Okay, this will be the third and last edition of ‘a time when things didn’t go quite to plan,’ and I’m hoping I’ve saved the best for last (you can find the first and second edition here). After this one, all my travel is going to be smooth sailing with no hiccups (fingers crossed).
Two years ago I moved from Australia to London. The Queen of England is Australia’s Head of State, and Australia is a proud member of the British Commonwealth. As such, there are generous working rights given to Australians wishing to move to and work in London. My grandfather was born in the UK (while both my parents were born in Australia) so I was entitled to apply for an ancestry working visa, which, if approved would give me five years work rights in the UK, with the option to extend for a further five years.
I was pretty terrified of packing up my life and moving to the other side of the world when I’d only lived in Australia before, so began meticulously planning every detail to try and make it as smooth as possible. I wrote a master to-do list, starting six months in advance, with each task listed with a due date (i.e. ‘6 weeks before leaving,’ ‘2 weeks before leaving,’ etc.). I then diligently completed each task on the list, everything from sorting through the junk in my garage, to booking the flights, to interviewing property managers to manage my rental property, to emptying the fridge.
I used Virgin Australia Velocity points to a book a one-way Etihad first class award to London. I’d picked Tuesday April 26 as the date to leave Australia, though was flexible in my travel as I did not have any commitments in London until 4 days later. I chose first class over business class because it was a special occasion, I only needed a one-way flight and I needed every ounce of luggage allowance to move my life overseas.
I also held Etihad Guest Gold status so was able to take something like 110 kilograms of combined luggage.
Everything was going smoothly.
5 weeks to go
5 weeks before the move, I was about to fly back to Adelaide for Easter to say goodbye to my family there, when my partner asked ‘how is your visa application going?’
The one thing I had forgotten to include on my master to-do list, was the most important thing I needed to do to move overseas.
By the way, the main reason I had not thought to apply for the visa 6 months in advance, is that once approved, you must collect your Biometric Residency Permit in the UK within 30 days. This means you need to be ready to go as soon as it’s ready.
I madly contacted the UK Embassy in Australia, and they advised I would need to attend an interview to submit my application and paperwork. With public holidays in Melbourne for the Easter break on Good Friday, and Easter Monday, the earliest appointment they had was the Tuesday, exactly four weeks before my date to leave.
4 weeks to go
I quickly prepared my application, and then attended the interview straight after the Easter break. The embassy official ‘interviewing’ me was able to ask me questions, but not give me any advice. I had carefully read the visa eligibility questions, and thought I had a very good chance to be approved. I had been carefully saving money to support myself, as well as applying for London jobs for several months. I had attended job interviews via Skype, and had even been offered a job in London already, although turned it down.
My sister had previously been approved for an ancestry visa using the same ancestry evidence.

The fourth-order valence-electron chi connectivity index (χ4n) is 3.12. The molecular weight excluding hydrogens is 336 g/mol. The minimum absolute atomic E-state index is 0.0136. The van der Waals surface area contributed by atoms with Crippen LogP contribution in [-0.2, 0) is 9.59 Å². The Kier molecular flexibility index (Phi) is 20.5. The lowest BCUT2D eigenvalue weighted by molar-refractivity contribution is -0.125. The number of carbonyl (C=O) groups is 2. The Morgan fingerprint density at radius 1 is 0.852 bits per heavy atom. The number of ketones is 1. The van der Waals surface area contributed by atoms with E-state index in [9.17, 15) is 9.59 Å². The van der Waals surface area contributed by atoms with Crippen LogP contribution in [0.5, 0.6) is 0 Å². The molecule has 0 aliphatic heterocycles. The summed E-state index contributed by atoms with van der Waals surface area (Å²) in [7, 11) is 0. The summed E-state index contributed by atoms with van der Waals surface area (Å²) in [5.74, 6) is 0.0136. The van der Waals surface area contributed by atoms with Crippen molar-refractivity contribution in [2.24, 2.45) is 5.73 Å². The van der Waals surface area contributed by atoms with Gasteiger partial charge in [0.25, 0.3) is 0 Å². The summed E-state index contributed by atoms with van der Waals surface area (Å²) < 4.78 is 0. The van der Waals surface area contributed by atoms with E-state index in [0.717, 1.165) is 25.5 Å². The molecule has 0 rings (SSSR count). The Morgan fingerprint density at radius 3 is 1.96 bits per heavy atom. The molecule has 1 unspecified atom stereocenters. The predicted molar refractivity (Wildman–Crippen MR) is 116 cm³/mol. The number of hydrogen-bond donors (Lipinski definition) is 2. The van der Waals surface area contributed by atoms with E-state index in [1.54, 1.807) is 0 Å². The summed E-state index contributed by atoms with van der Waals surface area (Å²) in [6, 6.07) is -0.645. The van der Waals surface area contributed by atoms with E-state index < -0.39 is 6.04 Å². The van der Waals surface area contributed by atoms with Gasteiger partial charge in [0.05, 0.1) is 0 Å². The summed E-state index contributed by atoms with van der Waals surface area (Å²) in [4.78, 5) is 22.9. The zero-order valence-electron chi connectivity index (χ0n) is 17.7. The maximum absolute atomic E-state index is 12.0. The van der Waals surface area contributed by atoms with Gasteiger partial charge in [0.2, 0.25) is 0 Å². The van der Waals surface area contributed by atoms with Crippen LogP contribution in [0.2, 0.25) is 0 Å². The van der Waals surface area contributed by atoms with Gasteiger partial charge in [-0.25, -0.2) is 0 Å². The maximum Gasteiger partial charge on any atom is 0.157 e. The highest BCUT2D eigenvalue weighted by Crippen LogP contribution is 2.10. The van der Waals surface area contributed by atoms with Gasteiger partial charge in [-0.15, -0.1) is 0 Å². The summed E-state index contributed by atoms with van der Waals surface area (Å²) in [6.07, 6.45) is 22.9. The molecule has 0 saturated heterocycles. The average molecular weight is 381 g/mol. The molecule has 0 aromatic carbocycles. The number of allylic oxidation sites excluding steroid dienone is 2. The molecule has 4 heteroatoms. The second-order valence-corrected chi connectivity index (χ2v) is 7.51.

The embassy agent checked all my application documents and then asked:
‘would you like to submit any supporting documentation?’
I asked what this was, but she said she could not give any advice. She said I could withdraw the application and resubmit with this documentation, but it would be a further week until I could obtain another appointment, and the application would take ‘about 3 weeks.’ This was cutting it too fine as it was now only 4 weeks until my flight.
I decided to chance it and submit the application anyway, which included my passport. If successful, the ancestry visa would be affixed to one of the passport pages and returned to me. An annoying quirk of this process is that I would not find out if the application was successful until I received my passport back and opened it to see if there was a visa stamp.
I raced home, did some research and found that ‘supporting documentation’ was usually evidence of the ability to support yourself financially (i.e. bank statements) as well as evidence you would seek employment (i.e. job applications). I had both, I just didn’t think to submit them with the application. It wasn’t listed on any application documentation, but several people on forums said it would help your application chances if you could provide maximum reassurance you would not be a ‘burden’ on the state.
I managed to call the Embassy advice line and explain my situation. They told me the application was being sent to Manila for processing, but I could submit additional documentation via email with my reference number. This would need to be received before the application assessment was made and could delay the application decision slightly.
Within an hour of the bank branch opening the next day, I had a letter from my bank confirming my balance amount, as well as copies of loads of emails from recruiters, thanking me for my application over the past few months and organising interview times.
I submitted all this by email, crossed my fingers and waited.
Wednesday (less than one week to go)
It was now just under a week before I was due to leave. My passport was due back any day and I had been checking my emails every few hours, knowing I would be notified by email when the passport arrived back in the Melbourne embassy office.
No email yet.
I called the Embassy office. They had not received it.
This was my last day of work and I went down to the Embassy office in person at lunchtime, and asked if my passport had arrived. They checked and it had not. I told them the timeline, they advised that ‘there were some delays at the moment’ and it would ‘probably’ arrive the next business day. They also said I would receive an automated email the second their mail room received the passport.